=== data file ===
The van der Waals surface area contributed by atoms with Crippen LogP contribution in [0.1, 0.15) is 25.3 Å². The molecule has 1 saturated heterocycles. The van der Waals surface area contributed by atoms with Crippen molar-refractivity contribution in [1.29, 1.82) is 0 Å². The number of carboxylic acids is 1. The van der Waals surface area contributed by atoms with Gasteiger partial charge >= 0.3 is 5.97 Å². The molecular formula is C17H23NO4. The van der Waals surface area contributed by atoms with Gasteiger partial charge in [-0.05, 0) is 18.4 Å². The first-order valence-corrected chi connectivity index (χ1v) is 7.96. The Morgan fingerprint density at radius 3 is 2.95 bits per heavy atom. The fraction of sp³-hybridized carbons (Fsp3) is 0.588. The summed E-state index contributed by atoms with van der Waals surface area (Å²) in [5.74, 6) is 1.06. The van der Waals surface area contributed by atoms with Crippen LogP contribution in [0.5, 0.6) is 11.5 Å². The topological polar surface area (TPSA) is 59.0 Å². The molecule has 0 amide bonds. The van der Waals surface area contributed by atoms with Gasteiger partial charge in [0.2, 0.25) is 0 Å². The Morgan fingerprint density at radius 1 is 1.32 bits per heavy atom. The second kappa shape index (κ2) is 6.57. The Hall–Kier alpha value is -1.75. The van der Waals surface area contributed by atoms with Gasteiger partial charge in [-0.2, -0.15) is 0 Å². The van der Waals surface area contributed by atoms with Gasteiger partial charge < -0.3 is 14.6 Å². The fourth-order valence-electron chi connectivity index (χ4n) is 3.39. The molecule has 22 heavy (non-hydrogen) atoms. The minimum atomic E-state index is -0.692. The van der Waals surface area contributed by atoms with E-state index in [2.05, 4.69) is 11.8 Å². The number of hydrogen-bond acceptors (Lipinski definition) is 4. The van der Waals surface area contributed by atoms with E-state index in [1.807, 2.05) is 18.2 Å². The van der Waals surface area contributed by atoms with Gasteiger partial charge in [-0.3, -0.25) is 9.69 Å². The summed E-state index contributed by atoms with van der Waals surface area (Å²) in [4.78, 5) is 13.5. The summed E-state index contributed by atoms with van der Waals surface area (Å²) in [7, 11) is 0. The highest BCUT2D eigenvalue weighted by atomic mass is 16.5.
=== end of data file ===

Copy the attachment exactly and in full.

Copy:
The van der Waals surface area contributed by atoms with Crippen LogP contribution in [0.1, 0.15) is 25.3 Å². The molecule has 1 saturated heterocycles. The van der Waals surface area contributed by atoms with Crippen molar-refractivity contribution in [1.29, 1.82) is 0 Å². The number of carboxylic acids is 1. The van der Waals surface area contributed by atoms with Gasteiger partial charge >= 0.3 is 5.97 Å². The molecular formula is C17H23NO4. The van der Waals surface area contributed by atoms with Gasteiger partial charge in [-0.05, 0) is 18.4 Å². The first-order valence-corrected chi connectivity index (χ1v) is 7.96. The Morgan fingerprint density at radius 3 is 2.95 bits per heavy atom. The fraction of sp³-hybridized carbons (Fsp3) is 0.588. The summed E-state index contributed by atoms with van der Waals surface area (Å²) in [5.74, 6) is 1.06. The van der Waals surface area contributed by atoms with Crippen LogP contribution in [0.5, 0.6) is 11.5 Å². The topological polar surface area (TPSA) is 59.0 Å². The molecule has 0 amide bonds. The van der Waals surface area contributed by atoms with Gasteiger partial charge in [0.2, 0.25) is 0 Å². The Morgan fingerprint density at radius 1 is 1.32 bits per heavy atom. The second kappa shape index (κ2) is 6.57. The Hall–Kier alpha value is -1.75. The van der Waals surface area contributed by atoms with Gasteiger partial charge in [-0.2, -0.15) is 0 Å². The van der Waals surface area contributed by atoms with Gasteiger partial charge < -0.3 is 14.6 Å². The fourth-order valence-electron chi connectivity index (χ4n) is 3.39. The molecule has 22 heavy (non-hydrogen) atoms. The minimum atomic E-state index is -0.692. The van der Waals surface area contributed by atoms with E-state index in [2.05, 4.69) is 11.8 Å². The number of hydrogen-bond acceptors (Lipinski definition) is 4. The van der Waals surface area contributed by atoms with E-state index in [1.807, 2.05) is 18.2 Å². The van der Waals surface area contributed by atoms with Gasteiger partial charge in [-0.3, -0.25) is 9.69 Å². The summed E-state index contributed by atoms with van der Waals surface area (Å²) in [4.78, 5) is 13.5. The summed E-state index contributed by atoms with van der Waals surface area (Å²) in [7, 11) is 0. The highest BCUT2D eigenvalue weighted by atomic mass is 16.5.